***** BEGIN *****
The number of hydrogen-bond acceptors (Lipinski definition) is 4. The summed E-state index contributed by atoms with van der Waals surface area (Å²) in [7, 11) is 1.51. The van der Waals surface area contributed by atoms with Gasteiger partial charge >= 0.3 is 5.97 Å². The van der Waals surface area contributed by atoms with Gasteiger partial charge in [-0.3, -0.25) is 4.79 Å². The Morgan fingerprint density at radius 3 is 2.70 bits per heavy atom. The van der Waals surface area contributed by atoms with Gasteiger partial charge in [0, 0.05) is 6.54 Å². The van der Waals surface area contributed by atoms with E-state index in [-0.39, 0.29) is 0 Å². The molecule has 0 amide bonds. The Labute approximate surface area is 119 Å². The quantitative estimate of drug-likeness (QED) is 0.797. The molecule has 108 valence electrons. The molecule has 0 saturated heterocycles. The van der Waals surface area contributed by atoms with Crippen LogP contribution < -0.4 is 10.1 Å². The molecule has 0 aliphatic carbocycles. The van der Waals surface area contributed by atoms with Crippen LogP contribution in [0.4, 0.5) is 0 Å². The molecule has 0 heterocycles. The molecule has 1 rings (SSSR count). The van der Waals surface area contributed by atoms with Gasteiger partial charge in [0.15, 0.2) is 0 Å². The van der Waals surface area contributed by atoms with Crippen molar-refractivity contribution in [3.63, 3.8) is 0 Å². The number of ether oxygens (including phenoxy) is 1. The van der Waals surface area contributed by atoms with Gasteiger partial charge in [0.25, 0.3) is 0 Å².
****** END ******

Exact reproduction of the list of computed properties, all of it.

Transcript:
The number of hydrogen-bond acceptors (Lipinski definition) is 4. The summed E-state index contributed by atoms with van der Waals surface area (Å²) in [7, 11) is 1.51. The van der Waals surface area contributed by atoms with Gasteiger partial charge >= 0.3 is 5.97 Å². The van der Waals surface area contributed by atoms with Gasteiger partial charge in [-0.3, -0.25) is 4.79 Å². The Morgan fingerprint density at radius 3 is 2.70 bits per heavy atom. The van der Waals surface area contributed by atoms with Gasteiger partial charge in [0, 0.05) is 6.54 Å². The van der Waals surface area contributed by atoms with E-state index in [-0.39, 0.29) is 0 Å². The molecule has 0 amide bonds. The Labute approximate surface area is 119 Å². The quantitative estimate of drug-likeness (QED) is 0.797. The molecule has 108 valence electrons. The molecule has 0 saturated heterocycles. The van der Waals surface area contributed by atoms with Crippen LogP contribution < -0.4 is 10.1 Å². The molecule has 0 aliphatic carbocycles. The van der Waals surface area contributed by atoms with Crippen LogP contribution in [0.4, 0.5) is 0 Å². The molecule has 0 heterocycles. The molecule has 1 rings (SSSR count). The van der Waals surface area contributed by atoms with Gasteiger partial charge in [0.15, 0.2) is 0 Å². The van der Waals surface area contributed by atoms with Crippen molar-refractivity contribution in [3.63, 3.8) is 0 Å². The number of ether oxygens (including phenoxy) is 1. The van der Waals surface area contributed by atoms with Gasteiger partial charge in [0.25, 0.3) is 0 Å².